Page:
Recently I’ve read a few articles about just how poor the Google Display Network works for advertisers.
Many of the writers question whether it should be used at all.
And, as if this is not bad enough, Google are testing a paid version of the web experience where the ads are pixelated, so your senses needn’t be assaulted and offended by their gaudy messages.
But, just perhaps, the GDN is an Ugly Duckling – just waiting to be recognised as the swan it really is.
Let’s wander back in time… before the internet. You wanted to find a plumber, you went to the yellow pages, or the classified ads section of your local newspaper. Today we call that Google search.
But there were lot’s of other things you bought that you didn’t want. Or need. You saw them in magazines, or on TV or heard about them on the radio. Maybe someone left a flyer in your mailbox, or sent you a letter (remember those?). Today we call that Google Display Network.
People never really complained about ads in magazines – in fact, many magazines were vastly improved by the ads! But people did get annoyed by TV ads, and were prepared to pay for ad-free TV. And spotify has a good number of paid subscribers who prefer to fork out a few dollars a month to get ad free listening. Why was this? In the main it was because the ads were either too obtrusive – i.e. there were simply too many of them, or they were not relevant.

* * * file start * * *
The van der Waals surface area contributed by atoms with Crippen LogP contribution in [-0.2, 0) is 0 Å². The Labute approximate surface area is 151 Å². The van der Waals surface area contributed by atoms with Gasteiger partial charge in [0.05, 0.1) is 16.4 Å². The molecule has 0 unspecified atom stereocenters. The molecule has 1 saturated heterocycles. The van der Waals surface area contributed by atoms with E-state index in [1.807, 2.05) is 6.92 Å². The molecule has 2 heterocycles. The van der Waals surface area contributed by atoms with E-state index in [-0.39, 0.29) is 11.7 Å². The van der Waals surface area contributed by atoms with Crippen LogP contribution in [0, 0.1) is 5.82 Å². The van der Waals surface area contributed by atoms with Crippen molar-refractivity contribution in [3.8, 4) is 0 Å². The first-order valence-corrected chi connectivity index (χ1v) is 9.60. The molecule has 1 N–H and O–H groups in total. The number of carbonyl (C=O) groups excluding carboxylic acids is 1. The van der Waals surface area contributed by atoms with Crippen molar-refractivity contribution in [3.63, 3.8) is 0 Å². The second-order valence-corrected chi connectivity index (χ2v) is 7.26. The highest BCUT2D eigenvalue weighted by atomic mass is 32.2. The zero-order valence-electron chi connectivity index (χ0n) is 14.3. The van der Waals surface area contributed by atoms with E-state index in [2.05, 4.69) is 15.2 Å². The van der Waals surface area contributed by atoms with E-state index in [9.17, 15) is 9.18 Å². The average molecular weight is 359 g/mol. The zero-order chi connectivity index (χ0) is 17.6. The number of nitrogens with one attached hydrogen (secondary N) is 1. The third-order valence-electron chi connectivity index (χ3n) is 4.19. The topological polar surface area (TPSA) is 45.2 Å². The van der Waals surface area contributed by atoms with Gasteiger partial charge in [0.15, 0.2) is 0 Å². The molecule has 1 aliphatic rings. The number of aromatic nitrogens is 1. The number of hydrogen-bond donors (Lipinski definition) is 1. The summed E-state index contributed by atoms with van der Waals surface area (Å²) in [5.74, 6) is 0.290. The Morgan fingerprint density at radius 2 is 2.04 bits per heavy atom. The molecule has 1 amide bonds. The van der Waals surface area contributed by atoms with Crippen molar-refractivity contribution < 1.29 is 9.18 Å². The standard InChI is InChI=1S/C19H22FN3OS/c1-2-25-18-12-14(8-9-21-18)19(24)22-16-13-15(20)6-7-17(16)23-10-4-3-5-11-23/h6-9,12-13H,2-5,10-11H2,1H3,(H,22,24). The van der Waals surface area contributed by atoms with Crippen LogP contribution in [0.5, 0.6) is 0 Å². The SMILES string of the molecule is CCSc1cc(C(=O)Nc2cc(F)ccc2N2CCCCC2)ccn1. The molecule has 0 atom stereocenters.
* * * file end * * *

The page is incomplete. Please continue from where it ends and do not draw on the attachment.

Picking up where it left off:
Because the mass media is, well, targeting the masses, the ads cannot be as targeted as they can be in a magazine. If a woman buys Cosmo, and there are ads for the latest Jimmy Choo shoes, she is likely to drool over them almost as much as man reading Sport Fishing Magazine might drool over a new artificial lure. Whatever floats your boat. But you wont see artificial lures in Cosmo! And you wont see ads for Jimmy Choo shoes in Sport Fishing Magazine.
The problem with the Google Display Network is that you often will find the wrong things advertised on the wrong pages. To the wrong age group. To the wrong geography. To the wrong gender. Next to irrelevant content. That’s not Google’s fault – it’s bad marketing and bad campaign management.
In just the same way that it is common sense that you wouldn’t advertise expensive perfume in AutoTrader, so it is common sense that advertisers should carefully identify both the pages their market will be visiting and the demographics of that market. A careful combination of targeting options allows the savvy marketer to present ads only to those people who whilst they might not exactly drool over their offers, will not be reaching for their credit card to subscribe to ad free surfing. The key to good advertising is in segmentation and targeting. The Google Display Network offers just as robust a platform to develop effective campaigns as does the search network – it just needs a little more TLC.
So stop treating the Google Display Network like an Ugly Duckling. You might just be ignoring a swan.